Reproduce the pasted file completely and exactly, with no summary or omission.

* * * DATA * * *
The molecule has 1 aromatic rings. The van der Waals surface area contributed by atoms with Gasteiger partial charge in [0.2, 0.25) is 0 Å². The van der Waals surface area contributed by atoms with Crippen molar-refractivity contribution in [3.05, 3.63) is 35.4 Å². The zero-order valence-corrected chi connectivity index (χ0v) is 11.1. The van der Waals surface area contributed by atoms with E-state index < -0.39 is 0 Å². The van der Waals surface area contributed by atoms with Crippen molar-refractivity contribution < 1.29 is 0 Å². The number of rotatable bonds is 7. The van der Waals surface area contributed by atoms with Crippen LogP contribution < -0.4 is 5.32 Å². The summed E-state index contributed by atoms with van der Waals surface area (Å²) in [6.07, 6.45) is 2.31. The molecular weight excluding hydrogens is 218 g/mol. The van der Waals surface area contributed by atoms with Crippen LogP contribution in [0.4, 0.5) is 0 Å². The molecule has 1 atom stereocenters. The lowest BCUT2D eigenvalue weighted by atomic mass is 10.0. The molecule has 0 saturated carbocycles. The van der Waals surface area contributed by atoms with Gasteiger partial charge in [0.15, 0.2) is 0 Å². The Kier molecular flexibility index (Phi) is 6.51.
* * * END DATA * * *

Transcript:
The molecule has 1 aromatic rings. The van der Waals surface area contributed by atoms with Gasteiger partial charge in [0.2, 0.25) is 0 Å². The van der Waals surface area contributed by atoms with Crippen molar-refractivity contribution in [3.05, 3.63) is 35.4 Å². The zero-order valence-corrected chi connectivity index (χ0v) is 11.1. The van der Waals surface area contributed by atoms with E-state index < -0.39 is 0 Å². The van der Waals surface area contributed by atoms with Crippen molar-refractivity contribution < 1.29 is 0 Å². The number of rotatable bonds is 7. The van der Waals surface area contributed by atoms with Crippen LogP contribution < -0.4 is 5.32 Å². The summed E-state index contributed by atoms with van der Waals surface area (Å²) in [6.07, 6.45) is 2.31. The molecular weight excluding hydrogens is 218 g/mol. The van der Waals surface area contributed by atoms with Crippen LogP contribution in [0.4, 0.5) is 0 Å². The molecule has 1 atom stereocenters. The lowest BCUT2D eigenvalue weighted by atomic mass is 10.0. The molecule has 0 saturated carbocycles. The van der Waals surface area contributed by atoms with Gasteiger partial charge in [0.15, 0.2) is 0 Å². The Kier molecular flexibility index (Phi) is 6.51.